The alumni of any college are often regarded as one of the reasons behind the institute’s success. An active alumni base being of utmost importance, how closely does SLS work with the alumni and in what ways?
We have a very active alumni network, with frequent reunions and alumni meets. Outside the formal channels too, we have a strong alumni network and I have found seniors and even batchmates and juniors to be extremely helpful and supportive. As far as working closely with SLS goes; from helping students during moots to assisting graduates who are new in the profession with career choices and decisions, the alumni plays an important part in ensuring that the transition from law school to the legal profession is smooth. The legal profession can be intimidating for newcomers and it is always comforting to have people one was at college with as your colleagues in the profession.
Lastly, do you have any suggestions for students on how to deal and pick from the pandora’s box of legal specializations?
In as much as choosing an area of specialisation goes I would say keep an open mind and keep learning about various spheres of law. It is important to go beyond the surface if one is to make an informed decision in this regard. For instance, when we first entered college, a lot of people were fascinated with IPR laws and wanted to explore career options in the field. However some of them later discovered that patent laws involved dealing with complicated industrial designs, chemical compounds and other things which require one to be comfortable with physics, chemistry and so on in addition to just the law. On the other hand, tax is a subject that many people find distasteful in college because it is assumed to be a lot of maths, but now I see a few of my friends as well as seniors in the profession who practice tax law and find it fascinating as well as lucrative.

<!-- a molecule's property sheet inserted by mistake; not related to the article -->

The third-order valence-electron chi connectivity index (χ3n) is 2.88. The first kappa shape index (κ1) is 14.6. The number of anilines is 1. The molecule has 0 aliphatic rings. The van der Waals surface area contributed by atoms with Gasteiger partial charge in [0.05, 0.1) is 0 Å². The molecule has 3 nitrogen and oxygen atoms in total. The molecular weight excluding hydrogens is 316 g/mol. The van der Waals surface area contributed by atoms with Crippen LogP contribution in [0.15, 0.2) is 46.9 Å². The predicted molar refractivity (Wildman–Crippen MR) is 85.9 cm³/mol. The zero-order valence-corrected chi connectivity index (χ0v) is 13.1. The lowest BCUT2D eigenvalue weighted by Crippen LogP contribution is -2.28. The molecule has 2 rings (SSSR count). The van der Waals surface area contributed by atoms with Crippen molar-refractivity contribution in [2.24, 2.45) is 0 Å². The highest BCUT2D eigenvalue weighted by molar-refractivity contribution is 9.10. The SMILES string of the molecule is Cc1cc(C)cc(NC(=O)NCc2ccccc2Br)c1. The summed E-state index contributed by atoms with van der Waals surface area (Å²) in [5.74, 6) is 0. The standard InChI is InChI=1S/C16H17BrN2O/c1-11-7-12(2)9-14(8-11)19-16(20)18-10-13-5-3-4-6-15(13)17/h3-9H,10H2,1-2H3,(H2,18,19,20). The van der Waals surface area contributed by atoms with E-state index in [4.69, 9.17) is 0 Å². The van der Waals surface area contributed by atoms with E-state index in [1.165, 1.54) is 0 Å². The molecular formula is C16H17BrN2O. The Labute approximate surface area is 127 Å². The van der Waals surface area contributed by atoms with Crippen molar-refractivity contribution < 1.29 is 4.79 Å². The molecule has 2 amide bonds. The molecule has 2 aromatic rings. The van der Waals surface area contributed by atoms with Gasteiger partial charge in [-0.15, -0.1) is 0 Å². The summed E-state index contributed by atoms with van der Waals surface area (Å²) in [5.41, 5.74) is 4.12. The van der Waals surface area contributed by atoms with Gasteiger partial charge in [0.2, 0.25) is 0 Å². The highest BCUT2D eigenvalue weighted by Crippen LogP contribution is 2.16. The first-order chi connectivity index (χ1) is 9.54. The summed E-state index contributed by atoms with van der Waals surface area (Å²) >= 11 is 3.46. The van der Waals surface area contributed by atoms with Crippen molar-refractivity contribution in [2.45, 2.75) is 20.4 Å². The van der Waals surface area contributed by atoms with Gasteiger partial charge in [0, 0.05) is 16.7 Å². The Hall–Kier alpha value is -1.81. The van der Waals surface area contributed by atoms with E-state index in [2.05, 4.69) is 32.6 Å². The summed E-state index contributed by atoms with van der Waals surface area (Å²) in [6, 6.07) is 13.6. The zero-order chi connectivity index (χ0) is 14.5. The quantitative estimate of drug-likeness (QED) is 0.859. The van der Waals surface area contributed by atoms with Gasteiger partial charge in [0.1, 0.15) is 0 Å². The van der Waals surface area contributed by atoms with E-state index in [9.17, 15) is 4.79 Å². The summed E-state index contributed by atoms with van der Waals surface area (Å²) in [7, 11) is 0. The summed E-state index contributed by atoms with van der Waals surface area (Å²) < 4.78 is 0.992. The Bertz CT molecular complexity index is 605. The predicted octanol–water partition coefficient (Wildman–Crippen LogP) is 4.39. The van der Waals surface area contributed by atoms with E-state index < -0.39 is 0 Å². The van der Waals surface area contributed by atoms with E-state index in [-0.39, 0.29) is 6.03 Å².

How would you advise a law student if one has to start on to preparing for a career while in college? Any parting words of wisdom to our readers?
I will repeat that there is no fixed or ‘one-size fits all’ way in the legal profession, so there is a strong case to be made for assessing your strengths, weaknesses, areas of interest and then moulding your career accordingly. For example, sports law (often coupled with sports management), media law and laws relating to international relations and global governance are emerging fields and involve work in spheres that many people are inherently passionate about and even though they may not yet be conventional areas of practice, I see colleagues do really well at these because they were already interested in the subject matter. Some of my seniors have advised me to not limit myself in the initial stages and gain diversity of work experience, because only thus can one get a grasp of the full spectrum of opportunities that a career in law affords. This approach has worked for me, and I would recommend it especially to those who are inclined towards litigation.